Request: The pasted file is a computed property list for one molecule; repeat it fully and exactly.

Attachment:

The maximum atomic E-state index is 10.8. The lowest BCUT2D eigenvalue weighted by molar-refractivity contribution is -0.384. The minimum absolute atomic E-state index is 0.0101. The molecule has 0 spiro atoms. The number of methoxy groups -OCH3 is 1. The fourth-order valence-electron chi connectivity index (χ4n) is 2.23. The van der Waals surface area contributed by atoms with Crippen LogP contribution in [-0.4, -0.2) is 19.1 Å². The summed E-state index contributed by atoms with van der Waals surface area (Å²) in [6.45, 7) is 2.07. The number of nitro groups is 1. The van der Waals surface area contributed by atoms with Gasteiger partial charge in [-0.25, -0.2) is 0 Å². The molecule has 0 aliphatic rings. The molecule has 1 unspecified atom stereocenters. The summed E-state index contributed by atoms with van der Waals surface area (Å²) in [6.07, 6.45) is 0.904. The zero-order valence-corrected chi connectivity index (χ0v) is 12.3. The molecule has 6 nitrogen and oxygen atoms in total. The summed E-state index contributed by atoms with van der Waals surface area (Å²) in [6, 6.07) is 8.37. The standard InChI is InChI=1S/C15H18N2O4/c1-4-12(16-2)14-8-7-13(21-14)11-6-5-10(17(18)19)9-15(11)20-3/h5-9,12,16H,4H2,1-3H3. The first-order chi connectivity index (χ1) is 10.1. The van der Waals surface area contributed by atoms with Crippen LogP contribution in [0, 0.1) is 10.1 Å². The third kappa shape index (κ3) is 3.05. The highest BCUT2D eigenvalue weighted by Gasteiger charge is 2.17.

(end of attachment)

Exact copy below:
The maximum atomic E-state index is 10.8. The lowest BCUT2D eigenvalue weighted by molar-refractivity contribution is -0.384. The minimum absolute atomic E-state index is 0.0101. The molecule has 0 spiro atoms. The number of methoxy groups -OCH3 is 1. The fourth-order valence-electron chi connectivity index (χ4n) is 2.23. The van der Waals surface area contributed by atoms with Crippen LogP contribution in [-0.4, -0.2) is 19.1 Å². The summed E-state index contributed by atoms with van der Waals surface area (Å²) in [6.45, 7) is 2.07. The number of nitro groups is 1. The van der Waals surface area contributed by atoms with Gasteiger partial charge in [-0.25, -0.2) is 0 Å². The molecule has 0 aliphatic rings. The molecule has 1 unspecified atom stereocenters. The summed E-state index contributed by atoms with van der Waals surface area (Å²) in [6.07, 6.45) is 0.904. The zero-order valence-corrected chi connectivity index (χ0v) is 12.3. The molecule has 6 nitrogen and oxygen atoms in total. The summed E-state index contributed by atoms with van der Waals surface area (Å²) in [6, 6.07) is 8.37. The standard InChI is InChI=1S/C15H18N2O4/c1-4-12(16-2)14-8-7-13(21-14)11-6-5-10(17(18)19)9-15(11)20-3/h5-9,12,16H,4H2,1-3H3. The first-order chi connectivity index (χ1) is 10.1. The van der Waals surface area contributed by atoms with Crippen LogP contribution in [0, 0.1) is 10.1 Å². The third kappa shape index (κ3) is 3.05. The highest BCUT2D eigenvalue weighted by Gasteiger charge is 2.17.